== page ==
Doha

The crude oil market is wondering why the Strategic Petroleum Reserve numbers remained unchanged even as the Department of Energy announced that it had already sold over 6.0 million barrels of oil to a private concern, and they announced another sale of 10 million more barrels of oil by the end of this month. We know there is mandatory reporting of inventory shifts by the oil companies but is the SPR on the same reporting schedule.
There are some that are laughing off the possibility of a production freeze because of the failure at Doha in April, but one must not just dismiss it. A deal at Doha was closer than anyone imagined and there is a possibility that they can put those pieces back together.
The U.S. Federal Reserve and the Bank of Japan showed the two sides of central bank action this week. The Fed's Federal Open Market Committee ended with no change to the U.S. benchmark interest rate. The lone dissenter was once again Federal Reserve Bank of Kansas City President Esther George.
OPEC was close to an agreement but failed to get it done. Still, the cartel did elect a new OPEC president and laid the groundwork for a potential emergency meeting in the future. The change in tone at this OPEC meeting seems to suggest that in the future OPEC may find a way to work together.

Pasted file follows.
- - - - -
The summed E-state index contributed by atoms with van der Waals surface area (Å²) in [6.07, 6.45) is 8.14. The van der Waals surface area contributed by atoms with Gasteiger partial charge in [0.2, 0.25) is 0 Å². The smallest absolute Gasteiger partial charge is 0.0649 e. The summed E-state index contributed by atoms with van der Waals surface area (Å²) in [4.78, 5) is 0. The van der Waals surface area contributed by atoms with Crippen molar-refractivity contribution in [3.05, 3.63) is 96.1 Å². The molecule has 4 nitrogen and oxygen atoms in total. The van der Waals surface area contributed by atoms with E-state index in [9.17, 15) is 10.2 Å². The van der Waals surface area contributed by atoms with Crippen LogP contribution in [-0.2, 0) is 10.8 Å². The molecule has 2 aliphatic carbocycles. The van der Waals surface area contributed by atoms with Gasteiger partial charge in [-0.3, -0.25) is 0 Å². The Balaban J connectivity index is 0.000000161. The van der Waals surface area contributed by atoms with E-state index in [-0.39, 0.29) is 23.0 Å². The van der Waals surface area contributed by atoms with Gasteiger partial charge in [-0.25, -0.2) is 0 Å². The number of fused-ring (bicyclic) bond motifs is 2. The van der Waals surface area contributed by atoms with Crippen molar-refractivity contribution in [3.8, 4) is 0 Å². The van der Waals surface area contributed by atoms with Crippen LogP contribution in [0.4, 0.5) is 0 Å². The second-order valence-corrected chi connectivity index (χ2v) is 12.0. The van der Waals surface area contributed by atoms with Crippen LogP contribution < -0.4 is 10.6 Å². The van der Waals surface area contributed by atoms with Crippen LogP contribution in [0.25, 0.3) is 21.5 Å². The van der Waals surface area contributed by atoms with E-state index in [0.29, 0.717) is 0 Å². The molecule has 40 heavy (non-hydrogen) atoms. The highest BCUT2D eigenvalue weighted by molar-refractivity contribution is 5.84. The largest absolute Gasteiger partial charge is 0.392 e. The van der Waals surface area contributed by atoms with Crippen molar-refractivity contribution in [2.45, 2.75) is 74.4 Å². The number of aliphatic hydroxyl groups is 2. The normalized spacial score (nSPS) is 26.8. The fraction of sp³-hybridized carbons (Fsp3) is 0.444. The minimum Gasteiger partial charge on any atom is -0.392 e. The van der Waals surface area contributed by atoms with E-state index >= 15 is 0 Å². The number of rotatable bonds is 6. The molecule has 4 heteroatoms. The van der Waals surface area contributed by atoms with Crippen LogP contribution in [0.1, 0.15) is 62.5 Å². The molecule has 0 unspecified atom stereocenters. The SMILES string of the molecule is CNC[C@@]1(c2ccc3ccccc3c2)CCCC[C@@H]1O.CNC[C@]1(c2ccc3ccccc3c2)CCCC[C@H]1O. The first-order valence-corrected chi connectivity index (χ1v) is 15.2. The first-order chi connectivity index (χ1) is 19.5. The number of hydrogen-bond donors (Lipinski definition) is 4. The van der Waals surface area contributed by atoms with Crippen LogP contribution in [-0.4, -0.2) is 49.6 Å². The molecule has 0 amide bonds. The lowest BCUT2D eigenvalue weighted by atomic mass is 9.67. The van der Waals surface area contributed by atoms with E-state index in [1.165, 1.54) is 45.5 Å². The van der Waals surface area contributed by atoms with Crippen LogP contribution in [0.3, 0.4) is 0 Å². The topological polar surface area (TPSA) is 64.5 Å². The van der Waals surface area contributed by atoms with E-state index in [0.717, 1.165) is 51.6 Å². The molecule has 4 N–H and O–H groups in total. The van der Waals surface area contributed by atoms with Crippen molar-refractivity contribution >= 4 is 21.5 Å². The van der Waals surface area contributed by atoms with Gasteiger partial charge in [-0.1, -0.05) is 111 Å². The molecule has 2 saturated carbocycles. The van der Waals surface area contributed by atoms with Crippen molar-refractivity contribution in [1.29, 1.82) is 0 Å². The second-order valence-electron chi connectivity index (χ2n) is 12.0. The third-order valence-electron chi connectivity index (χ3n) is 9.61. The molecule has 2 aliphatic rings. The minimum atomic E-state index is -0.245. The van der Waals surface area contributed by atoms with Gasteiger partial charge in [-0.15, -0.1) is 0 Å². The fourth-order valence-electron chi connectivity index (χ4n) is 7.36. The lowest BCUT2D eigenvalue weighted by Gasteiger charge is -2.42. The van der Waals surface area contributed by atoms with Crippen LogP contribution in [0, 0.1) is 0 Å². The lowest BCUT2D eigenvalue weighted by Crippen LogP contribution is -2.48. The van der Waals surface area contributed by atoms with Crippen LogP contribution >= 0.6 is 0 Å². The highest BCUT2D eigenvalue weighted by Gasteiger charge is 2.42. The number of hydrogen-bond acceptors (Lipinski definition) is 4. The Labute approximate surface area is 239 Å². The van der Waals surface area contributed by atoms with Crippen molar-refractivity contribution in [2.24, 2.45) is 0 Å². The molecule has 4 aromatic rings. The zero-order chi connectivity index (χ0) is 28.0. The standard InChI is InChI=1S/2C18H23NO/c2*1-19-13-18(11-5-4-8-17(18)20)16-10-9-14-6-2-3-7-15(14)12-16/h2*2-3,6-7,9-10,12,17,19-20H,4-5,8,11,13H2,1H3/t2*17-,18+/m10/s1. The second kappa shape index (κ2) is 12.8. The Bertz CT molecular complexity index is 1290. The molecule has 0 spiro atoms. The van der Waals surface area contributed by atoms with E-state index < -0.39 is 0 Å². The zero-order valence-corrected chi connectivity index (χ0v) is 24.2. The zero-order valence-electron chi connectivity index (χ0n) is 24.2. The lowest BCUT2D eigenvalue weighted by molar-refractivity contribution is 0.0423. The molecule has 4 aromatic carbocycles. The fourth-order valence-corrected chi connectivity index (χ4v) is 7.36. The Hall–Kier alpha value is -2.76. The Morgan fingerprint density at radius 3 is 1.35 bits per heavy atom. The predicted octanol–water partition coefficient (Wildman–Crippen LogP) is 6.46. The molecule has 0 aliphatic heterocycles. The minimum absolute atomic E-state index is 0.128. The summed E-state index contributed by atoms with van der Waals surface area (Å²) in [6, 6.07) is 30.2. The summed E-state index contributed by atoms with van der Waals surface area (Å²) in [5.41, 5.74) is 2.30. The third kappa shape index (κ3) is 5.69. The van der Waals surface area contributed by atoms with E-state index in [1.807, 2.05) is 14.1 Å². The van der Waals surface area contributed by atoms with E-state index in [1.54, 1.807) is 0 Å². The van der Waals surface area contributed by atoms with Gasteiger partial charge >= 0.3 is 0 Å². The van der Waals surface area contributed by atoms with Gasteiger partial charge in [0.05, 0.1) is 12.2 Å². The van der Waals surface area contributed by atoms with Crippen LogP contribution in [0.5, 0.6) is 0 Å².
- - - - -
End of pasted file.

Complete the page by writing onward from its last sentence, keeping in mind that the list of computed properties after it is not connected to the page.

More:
Oil production and oil demand are like two ships that pass in the night.

Crude oil rose around two percent on Tuesday as a strike by oil workers in Kuwait nearly halved crude production from the OPEC member, overshadowing bearish sentiment following Sunday's failure by

By now you have undoubtedly heard that the deal the world was waiting for has not come to pass.

Commodity currencies slipped on Monday while the safe-haven yen gained ground after major crude exporters failed to agree on an output freeze, sending oil prices tumbling once again.

Talk of recession and negative interest rates is emerging once again as U.S. corporate earnings remain mediocre.

Have you ever sold cars for a living?